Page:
Vt. eye doctors travel to Gambia for pediatric vision help
BURLINGTON, Vt. (WCAX) - Vermont doctors have a clear vision of how to help kids in The Republic of Gambia. University of Vermont experts are heading over to the country to give medical advice and treatment in all things ophthalmology.
The trips began in 2018 when UVM ophthalmologists took a tour of The Republic of Gambia and its vision centers. They noticed there were limited vision services for kids and ophthalmology infrastructure in the country. Now, UVM ophthalmologists and experts at the Vermont Association for the Blind and Visually Impaired will be returning and are setting their sights on making a change.
“We decided we could focus on that we could make an impact that nobody else was really doing there,” said Dr. Jeffrey Young of UVM. Young and Dr. Sujata Singh are two members of a larger team of Vermont medical experts. They say there’s a gap specifically in pediatric eye care and that the trip includes vision screening for hundreds of youth aged three to seven, and even some of their teachers.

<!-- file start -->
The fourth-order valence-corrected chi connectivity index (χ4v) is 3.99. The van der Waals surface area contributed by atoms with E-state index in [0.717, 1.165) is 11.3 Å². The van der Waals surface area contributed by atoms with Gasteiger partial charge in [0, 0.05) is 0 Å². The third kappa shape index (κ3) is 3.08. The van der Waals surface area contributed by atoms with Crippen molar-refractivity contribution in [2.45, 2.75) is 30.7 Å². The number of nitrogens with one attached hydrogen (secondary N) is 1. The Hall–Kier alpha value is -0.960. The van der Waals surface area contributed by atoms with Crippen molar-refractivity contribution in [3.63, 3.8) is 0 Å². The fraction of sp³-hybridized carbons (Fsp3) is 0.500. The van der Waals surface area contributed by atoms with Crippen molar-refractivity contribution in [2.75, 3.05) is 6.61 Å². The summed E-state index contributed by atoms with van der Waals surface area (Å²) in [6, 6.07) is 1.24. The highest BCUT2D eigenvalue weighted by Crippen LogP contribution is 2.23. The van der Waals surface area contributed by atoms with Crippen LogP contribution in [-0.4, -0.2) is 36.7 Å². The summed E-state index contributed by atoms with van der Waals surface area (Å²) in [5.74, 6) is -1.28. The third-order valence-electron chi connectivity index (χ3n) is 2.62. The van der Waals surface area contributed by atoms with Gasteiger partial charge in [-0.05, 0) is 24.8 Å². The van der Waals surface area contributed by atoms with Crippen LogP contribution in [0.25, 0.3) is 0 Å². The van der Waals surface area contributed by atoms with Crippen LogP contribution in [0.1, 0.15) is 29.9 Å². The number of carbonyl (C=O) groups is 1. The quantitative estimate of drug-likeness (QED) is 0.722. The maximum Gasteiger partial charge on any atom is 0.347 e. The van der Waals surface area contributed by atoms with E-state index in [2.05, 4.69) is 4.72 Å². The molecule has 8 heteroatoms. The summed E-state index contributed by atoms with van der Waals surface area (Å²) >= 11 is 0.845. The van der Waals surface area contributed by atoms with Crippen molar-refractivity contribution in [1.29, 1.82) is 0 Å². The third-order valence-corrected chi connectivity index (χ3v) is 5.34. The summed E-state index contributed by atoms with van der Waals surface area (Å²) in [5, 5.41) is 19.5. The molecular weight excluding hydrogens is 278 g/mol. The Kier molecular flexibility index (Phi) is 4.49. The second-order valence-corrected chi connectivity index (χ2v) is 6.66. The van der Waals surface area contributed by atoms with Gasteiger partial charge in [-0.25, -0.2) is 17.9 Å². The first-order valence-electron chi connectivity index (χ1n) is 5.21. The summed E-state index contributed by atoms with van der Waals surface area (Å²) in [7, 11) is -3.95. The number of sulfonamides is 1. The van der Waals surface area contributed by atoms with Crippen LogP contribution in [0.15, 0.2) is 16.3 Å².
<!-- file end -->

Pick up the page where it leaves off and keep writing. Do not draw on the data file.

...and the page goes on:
“Expand vision health care to children in the developing world because you have to choose your resources --and you have limited resources -- and you have to choose where you send them and oftentimes children aren’t a part of that,” said Singh.
They say they’ve found some children need glasses to see better and avoid amblyopia, or a lazy eye, which they say is preventable if they’re given the correct treatment. And they’re not just looking to help patients, they’re looking to create a systemic change by meeting with government officials in the Ministry of Education and the Ministry of Health.
“Our goal, in the end, is to help implement a countrywide policy where children with vision problems are identified and treated, if that’s the appropriate pathway for them,” said Young.
The doctors say a long-term objective is to help create a policy where every child is screened at least once a year. There’s also a training program to increase the number of specialists and regional eye care centers in the area. Once the people are screened, the goal would be for them to be referred to their regional eye care center to get adequate care. Vermont vision experts have already established some of these eye care centers and are always looking to expand.
“We’re hoping it’ll get bigger, than that they’ll have more teachers at the visually impaired school there and maybe even outside of the one school for the visually impaired, which is in the capital city of Banjul,” said Singh.
The mission has cost thousands of dollars over the years and it’s self-funded by grants and other fundraisers.
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